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Spiced with quotations from Primo Levi, Flann O'Brien, and Thomas Pynchon, Stories of the Invisible takes us on a tour of a world few of us knew existed. The author describes, for instance, the remarkable...
Spiced with quotations from Primo Levi, Flann O'Brien, and Thomas Pynchon, Stories of the Invisible takes us on a tour of a world few of us knew existed. The author describes, for instance, the remarkable molecular structure of spider's silk--a material that is pound for pound much stronger the steel--and shows how the Kevlar fibers in bulletproof vests were invented by imitating the alignment of molecules found in the spider's amazing thread. We also learn about the protein molecules that create movement, without which bacteria would be immobile, cells could not divide, there would be no reproduction and therefore no life. The book describes molecules shaped like miniature sculptures, containers, soccer balls, threads, rings, levers and geodesic domes, all made by sticking atoms together. Perhaps most important, Ball provides a fresh perspective on the future of molecular science, revealing how researchers are promising to reinvent chemistry as the central creative science of the 21st century. Indeed, molecular chemists will someday be able to manufacture a synthetic yet living cell and to create machines the size of bacteria, tools which they can then use to assemble new molecules to order.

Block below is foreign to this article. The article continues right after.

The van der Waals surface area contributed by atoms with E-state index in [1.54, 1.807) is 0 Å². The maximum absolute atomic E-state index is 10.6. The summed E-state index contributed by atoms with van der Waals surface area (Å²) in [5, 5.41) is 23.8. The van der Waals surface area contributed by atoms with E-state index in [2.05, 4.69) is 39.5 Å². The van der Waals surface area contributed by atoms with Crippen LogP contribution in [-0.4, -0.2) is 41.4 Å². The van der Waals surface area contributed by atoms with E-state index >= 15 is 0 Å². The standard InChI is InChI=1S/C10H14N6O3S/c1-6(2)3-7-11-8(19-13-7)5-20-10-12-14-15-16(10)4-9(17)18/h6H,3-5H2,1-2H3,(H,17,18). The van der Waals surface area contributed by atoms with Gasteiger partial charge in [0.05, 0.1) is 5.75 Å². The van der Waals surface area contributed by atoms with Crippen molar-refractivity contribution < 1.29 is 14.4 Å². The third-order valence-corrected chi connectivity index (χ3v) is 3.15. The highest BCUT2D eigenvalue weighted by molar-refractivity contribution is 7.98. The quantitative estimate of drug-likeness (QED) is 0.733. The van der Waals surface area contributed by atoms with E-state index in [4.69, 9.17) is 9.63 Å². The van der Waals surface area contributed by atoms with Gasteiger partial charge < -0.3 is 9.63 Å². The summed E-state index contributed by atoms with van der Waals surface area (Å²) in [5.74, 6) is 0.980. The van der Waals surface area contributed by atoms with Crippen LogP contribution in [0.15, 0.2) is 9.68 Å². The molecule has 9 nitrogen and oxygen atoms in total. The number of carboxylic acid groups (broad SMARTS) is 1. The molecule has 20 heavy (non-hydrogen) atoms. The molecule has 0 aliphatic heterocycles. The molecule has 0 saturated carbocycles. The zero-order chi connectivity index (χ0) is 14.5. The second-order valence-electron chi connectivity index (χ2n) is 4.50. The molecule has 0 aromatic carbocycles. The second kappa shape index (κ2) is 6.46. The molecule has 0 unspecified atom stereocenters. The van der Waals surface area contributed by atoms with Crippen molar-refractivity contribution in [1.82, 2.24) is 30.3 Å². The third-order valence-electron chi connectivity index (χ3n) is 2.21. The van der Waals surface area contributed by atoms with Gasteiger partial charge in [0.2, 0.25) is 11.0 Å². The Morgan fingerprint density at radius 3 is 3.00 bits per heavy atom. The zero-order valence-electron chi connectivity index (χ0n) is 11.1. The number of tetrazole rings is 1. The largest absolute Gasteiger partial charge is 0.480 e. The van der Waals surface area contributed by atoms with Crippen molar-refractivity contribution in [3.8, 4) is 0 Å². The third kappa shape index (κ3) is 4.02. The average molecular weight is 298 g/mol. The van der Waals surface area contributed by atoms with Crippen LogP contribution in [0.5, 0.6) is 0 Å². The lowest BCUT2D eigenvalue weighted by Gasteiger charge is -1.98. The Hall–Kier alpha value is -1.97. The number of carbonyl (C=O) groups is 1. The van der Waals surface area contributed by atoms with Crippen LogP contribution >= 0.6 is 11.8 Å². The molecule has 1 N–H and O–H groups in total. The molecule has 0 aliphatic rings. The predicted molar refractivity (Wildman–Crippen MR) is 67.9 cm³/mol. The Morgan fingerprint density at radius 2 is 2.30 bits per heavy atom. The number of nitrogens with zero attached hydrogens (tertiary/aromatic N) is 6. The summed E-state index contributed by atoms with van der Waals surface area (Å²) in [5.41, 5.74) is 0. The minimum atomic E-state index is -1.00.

Today we can invent molecules that can cure viral infections, store information, or help hold bridges together. In Stories of the Invisible, Philip Ball takes us inside an incredibly small world that has a major impact on our lives.
|List of figures|
|1||Engineers of the Invisible: Making Molecules||1|
|2||Vital Signs: The Molecules of Life||40|
|3||Take the Strain: Materials from Molecules||61|
|4||The Burning Issue: Molecules and Energy||85|
|5||Good Little Movers: Molecular Motors||114|
|6||Delivering the Message: Molecular Communication||138|
|7||The Chemical Computer: Molecular Information||162|